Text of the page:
Study of the acute oral toxicity of methanol extract of aerial parts from Marsilea quadrifolia Linn
Marsilea quadrifolia Linn is a pteridophyte belonging to Family Marsileaceae commonly known as European water clover. M. quadrifolia is used to treat snake bite, cough, bronchitis, diabetes, psychiatric diseases, eye diseases, diarrhoea and skin diseases. Objective of the study is to identify a dose causing major adverse effects and an estimation of the minimum dose causing lethality, according to regulatory guidelines (OECD 425). Female Swiss Albino mice weighing 20-25 gm, aged 56 to 70 days were chosen for the study. Mice were divided into two groups (n=10/group). Group I served as control and treated with Saline. The Group II received methanol extract of M. quadrifolia orally ranging from 175 to 2000 mg/kg body weight by using oral feeding needle sleeved on to disposable syringe. They were kept in individual polypropylene cages provided with clean bedding of rice husk.. There was no mortality or behavioural changes observed in treated animals. All the animals belonging to the treated group survived throughout the 14 days observation period after dosing. The data revealed that LD50 of the extract was greater than 2000 mg/kg b.w. There was no significant variation found in body weight and organ to body mass index. In comparison with control group, there was significant increase in levels of ALT, AST,Bilirubin, total proteins, globulin levels, urea, cholesterol, triglycerides, LDL, platelet count, MCV, MCH, WBC count and lymphocytes whereas ALP and MCHC levels were reduced significantly. No significant changes were observed in HB, total RBC, total bilirubin, albumin. The methanol extract of aerial parts from Marsilea quadrifolia Linn had nontoxic effect on the biochemical and haematological parameters studied up to a dose of 2000 mg/kg. The lethal dose is therefore over 2000 mg/kg.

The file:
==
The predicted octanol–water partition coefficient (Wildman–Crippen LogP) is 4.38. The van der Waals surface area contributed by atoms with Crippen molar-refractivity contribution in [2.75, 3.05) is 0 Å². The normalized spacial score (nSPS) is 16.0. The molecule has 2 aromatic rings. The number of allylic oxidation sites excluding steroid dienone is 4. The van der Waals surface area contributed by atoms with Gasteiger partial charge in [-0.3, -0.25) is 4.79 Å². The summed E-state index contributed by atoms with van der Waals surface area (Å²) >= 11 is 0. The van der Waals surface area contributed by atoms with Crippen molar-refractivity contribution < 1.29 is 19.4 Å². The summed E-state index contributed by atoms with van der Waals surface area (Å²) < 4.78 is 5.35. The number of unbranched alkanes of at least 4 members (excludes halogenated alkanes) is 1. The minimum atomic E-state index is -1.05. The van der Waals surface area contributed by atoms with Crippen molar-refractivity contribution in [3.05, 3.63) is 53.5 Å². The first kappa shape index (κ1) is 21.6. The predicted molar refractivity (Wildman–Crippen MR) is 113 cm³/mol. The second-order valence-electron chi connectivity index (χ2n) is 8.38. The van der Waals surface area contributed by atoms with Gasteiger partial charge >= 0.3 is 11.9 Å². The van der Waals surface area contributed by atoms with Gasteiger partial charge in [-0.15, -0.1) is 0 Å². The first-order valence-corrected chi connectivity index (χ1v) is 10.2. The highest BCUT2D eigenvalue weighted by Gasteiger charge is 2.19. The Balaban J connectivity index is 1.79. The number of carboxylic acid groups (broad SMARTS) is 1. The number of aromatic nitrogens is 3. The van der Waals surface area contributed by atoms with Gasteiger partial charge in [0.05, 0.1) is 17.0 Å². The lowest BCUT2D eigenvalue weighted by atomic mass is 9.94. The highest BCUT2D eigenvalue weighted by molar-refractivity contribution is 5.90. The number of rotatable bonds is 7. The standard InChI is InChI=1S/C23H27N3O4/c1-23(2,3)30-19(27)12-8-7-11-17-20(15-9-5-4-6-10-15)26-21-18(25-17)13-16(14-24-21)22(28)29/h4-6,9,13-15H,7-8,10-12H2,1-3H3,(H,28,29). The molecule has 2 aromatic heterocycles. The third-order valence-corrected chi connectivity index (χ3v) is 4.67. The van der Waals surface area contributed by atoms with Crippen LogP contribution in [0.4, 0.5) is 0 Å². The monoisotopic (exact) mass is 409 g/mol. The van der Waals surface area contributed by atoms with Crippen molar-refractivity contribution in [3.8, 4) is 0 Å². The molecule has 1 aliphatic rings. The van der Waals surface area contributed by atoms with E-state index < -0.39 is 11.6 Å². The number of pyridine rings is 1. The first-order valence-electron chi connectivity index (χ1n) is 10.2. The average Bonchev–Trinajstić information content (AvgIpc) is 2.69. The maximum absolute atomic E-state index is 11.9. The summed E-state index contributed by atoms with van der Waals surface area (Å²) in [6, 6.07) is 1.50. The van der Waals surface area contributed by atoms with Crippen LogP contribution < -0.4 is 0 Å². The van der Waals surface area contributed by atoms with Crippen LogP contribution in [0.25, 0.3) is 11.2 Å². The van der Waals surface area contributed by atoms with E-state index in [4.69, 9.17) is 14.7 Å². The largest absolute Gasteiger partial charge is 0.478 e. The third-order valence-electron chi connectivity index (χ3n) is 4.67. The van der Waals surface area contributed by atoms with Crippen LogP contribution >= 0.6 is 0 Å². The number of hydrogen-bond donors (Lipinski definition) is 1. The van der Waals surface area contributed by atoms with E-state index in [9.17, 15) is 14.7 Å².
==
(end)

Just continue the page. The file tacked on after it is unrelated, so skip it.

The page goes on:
Keywords: Marsilea quadrifolia, Methanol, Albino mice, Snake bite
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